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Field of Dreams: Too late to rescue

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An Old Cars Weekly reader shared a tragic tale with us about a field of old cars heading to the crusher. The really sad part is that by the time you are done reading this, they already will have met their demise.

Story and photos by Gary Buehler

My good friend and neighbor Chip Stevens has teased me for years with stories of a horde of old cars in the woods. Chip is a well-known artist and knows that I like old cars and have owned several hot rods over the years, so he suggested that we look at the horde someday. No one was allowed on the property where the old cars were parked, but since Chip knew the owner, we would be given exclusive access.

Well, almost every time I saw Chip around our small hamlet of Pultneyville, N.Y., he’d say, “We have to get together to go to that junk yard to see those cars. Call me and we’ll set something up.” I’d always say, “Sounds good. I can go and look at cars and you can do a painting while we are there.” However, as the months flew by, we never seemed to get together to make the trip happen.

Recently, I saw Chip in the post office and once again he suggested that we look at the old cars. The day after our meeting, I called him and we settled on the following Monday to drive to the secret location.


Chip had a bit of a time remembering just where the cars were located, but a few twists and turns on back country roads just 20 miles from our homes took us to the wooded area where the cars were parked. It was early spring and all the weeds, vines and tree leaves were gone to reveal car upon car parked exactly where they had been placed 50 years ago.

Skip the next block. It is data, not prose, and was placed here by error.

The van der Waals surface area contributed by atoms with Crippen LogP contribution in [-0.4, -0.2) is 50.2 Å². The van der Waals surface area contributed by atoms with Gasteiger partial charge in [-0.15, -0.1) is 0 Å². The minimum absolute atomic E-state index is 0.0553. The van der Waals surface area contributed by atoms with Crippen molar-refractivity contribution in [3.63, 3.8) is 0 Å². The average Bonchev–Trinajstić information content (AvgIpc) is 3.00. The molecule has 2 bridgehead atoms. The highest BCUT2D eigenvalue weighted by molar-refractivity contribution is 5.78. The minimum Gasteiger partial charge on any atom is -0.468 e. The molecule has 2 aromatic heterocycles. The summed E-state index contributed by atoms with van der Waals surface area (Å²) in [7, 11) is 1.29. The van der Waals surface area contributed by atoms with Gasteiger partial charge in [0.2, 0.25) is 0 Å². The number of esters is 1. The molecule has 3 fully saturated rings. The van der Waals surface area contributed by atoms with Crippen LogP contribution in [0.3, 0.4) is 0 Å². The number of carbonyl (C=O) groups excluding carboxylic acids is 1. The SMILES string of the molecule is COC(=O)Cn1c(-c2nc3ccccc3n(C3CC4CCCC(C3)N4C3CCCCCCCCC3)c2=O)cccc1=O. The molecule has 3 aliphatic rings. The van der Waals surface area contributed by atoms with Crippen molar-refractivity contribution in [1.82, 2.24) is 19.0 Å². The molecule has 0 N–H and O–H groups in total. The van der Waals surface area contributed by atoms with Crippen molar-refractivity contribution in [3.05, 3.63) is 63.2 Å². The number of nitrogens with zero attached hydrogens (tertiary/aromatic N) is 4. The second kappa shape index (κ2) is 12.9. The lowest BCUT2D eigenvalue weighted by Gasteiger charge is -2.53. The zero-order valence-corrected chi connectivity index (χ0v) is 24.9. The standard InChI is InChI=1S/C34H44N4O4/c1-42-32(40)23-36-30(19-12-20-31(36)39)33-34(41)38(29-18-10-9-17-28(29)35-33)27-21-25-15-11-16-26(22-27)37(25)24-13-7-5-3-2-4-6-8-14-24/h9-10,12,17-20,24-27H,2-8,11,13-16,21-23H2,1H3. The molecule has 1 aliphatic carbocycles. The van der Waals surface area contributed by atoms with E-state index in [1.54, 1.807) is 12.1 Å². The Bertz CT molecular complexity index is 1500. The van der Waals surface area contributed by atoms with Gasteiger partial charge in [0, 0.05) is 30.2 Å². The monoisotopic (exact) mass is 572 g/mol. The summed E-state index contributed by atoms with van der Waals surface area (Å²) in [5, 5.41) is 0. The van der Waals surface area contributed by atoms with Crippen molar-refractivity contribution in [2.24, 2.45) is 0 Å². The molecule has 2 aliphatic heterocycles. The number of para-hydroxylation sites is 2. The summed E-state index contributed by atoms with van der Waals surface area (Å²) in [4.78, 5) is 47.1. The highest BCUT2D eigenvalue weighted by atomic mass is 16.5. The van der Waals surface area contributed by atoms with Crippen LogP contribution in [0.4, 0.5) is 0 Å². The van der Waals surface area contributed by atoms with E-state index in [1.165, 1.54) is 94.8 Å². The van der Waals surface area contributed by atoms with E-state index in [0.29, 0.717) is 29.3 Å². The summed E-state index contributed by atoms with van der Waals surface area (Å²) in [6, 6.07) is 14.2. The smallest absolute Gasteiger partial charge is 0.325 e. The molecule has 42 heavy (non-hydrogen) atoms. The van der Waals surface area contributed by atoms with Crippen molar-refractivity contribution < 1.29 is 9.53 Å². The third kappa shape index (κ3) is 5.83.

Turning onto the side road to gain access to the woods, we noticed acres of cleared ground. We quickly realized this area had just been cleared of cars. Sitting in the middle of this open area was a bulldozer, front-end loader with chains and a huge crusher. It was obvious hundreds of cars had already been crushed, loaded and hauled away, leaving only a mountain of tires, broken glass and miscellaneous car parts in its wake.

Clearly, the only cars left for us to discover were those in the wettest part of the wooded area. The dozer and front-end loader had obviously tried to get to those cars, but had become bogged down in the clay-and-mud earth. The crushing operation would have to wait until the ground dried and the loader could carry the remaining cars and trucks to higher ground to feed the hulks into the crusher.


The accompanying photos show the few remaining cars left in this area. No doubt, the remains of all the other vehicles are on their way to China to be recycled into new cars or steel, only to be shipped back to North America as new bridge beams. By the time you read this, the woods will probably be totally cleared and not a trace of these grand old cars will be left.

After we finished looking around and Chip had completed his sketches for a painting, we drove another 20 miles to chat with the man who owned the cars and land. His father had stacked the cars in this area one cold winter during the 1950s, when there was a year of little snow and the ground was frozen hard. His father had died and the cars had sat there untouched since. He had his business up for sale and was selling as much iron and steel as possible, because, in his words, “the price was up, $200 a ton. I have to reduce inventory so someone can afford to buy this place.”

Can you imagine if these cars had been “discovered” and rescued years ago?


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